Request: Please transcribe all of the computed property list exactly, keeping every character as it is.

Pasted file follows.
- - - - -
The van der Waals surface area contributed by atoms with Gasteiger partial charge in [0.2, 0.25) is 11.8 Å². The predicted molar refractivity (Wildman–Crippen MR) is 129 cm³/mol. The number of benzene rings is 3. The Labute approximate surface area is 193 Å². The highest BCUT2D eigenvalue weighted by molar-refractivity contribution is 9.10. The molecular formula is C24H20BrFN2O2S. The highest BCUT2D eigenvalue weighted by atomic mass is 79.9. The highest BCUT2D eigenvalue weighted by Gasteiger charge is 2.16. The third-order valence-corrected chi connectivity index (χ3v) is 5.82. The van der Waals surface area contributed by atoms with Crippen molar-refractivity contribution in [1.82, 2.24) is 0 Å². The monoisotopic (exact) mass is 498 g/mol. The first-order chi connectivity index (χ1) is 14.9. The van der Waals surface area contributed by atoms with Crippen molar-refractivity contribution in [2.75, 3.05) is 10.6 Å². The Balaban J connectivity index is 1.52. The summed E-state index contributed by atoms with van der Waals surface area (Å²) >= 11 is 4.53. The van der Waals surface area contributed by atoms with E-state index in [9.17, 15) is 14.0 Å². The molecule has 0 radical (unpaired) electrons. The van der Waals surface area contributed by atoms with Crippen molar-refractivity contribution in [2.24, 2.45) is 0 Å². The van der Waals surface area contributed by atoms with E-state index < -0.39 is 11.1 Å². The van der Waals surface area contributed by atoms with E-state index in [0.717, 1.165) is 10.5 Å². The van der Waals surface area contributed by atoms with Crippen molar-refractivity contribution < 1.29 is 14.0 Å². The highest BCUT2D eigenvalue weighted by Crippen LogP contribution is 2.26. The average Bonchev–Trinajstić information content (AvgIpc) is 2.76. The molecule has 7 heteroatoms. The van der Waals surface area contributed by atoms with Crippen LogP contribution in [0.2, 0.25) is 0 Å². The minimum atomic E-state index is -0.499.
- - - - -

The van der Waals surface area contributed by atoms with Gasteiger partial charge in [0.2, 0.25) is 11.8 Å². The predicted molar refractivity (Wildman–Crippen MR) is 129 cm³/mol. The number of benzene rings is 3. The Labute approximate surface area is 193 Å². The highest BCUT2D eigenvalue weighted by molar-refractivity contribution is 9.10. The molecular formula is C24H20BrFN2O2S. The highest BCUT2D eigenvalue weighted by atomic mass is 79.9. The highest BCUT2D eigenvalue weighted by Gasteiger charge is 2.16. The third-order valence-corrected chi connectivity index (χ3v) is 5.82. The van der Waals surface area contributed by atoms with Crippen molar-refractivity contribution in [1.82, 2.24) is 0 Å². The monoisotopic (exact) mass is 498 g/mol. The first-order chi connectivity index (χ1) is 14.9. The van der Waals surface area contributed by atoms with Crippen molar-refractivity contribution in [2.75, 3.05) is 10.6 Å². The Balaban J connectivity index is 1.52. The summed E-state index contributed by atoms with van der Waals surface area (Å²) >= 11 is 4.53. The van der Waals surface area contributed by atoms with E-state index in [9.17, 15) is 14.0 Å². The molecule has 0 radical (unpaired) electrons. The van der Waals surface area contributed by atoms with Crippen molar-refractivity contribution in [2.24, 2.45) is 0 Å². The van der Waals surface area contributed by atoms with E-state index < -0.39 is 11.1 Å². The van der Waals surface area contributed by atoms with E-state index in [0.717, 1.165) is 10.5 Å². The van der Waals surface area contributed by atoms with Crippen molar-refractivity contribution < 1.29 is 14.0 Å². The highest BCUT2D eigenvalue weighted by Crippen LogP contribution is 2.26. The average Bonchev–Trinajstić information content (AvgIpc) is 2.76. The molecule has 7 heteroatoms. The van der Waals surface area contributed by atoms with Crippen LogP contribution in [0.2, 0.25) is 0 Å². The minimum atomic E-state index is -0.499.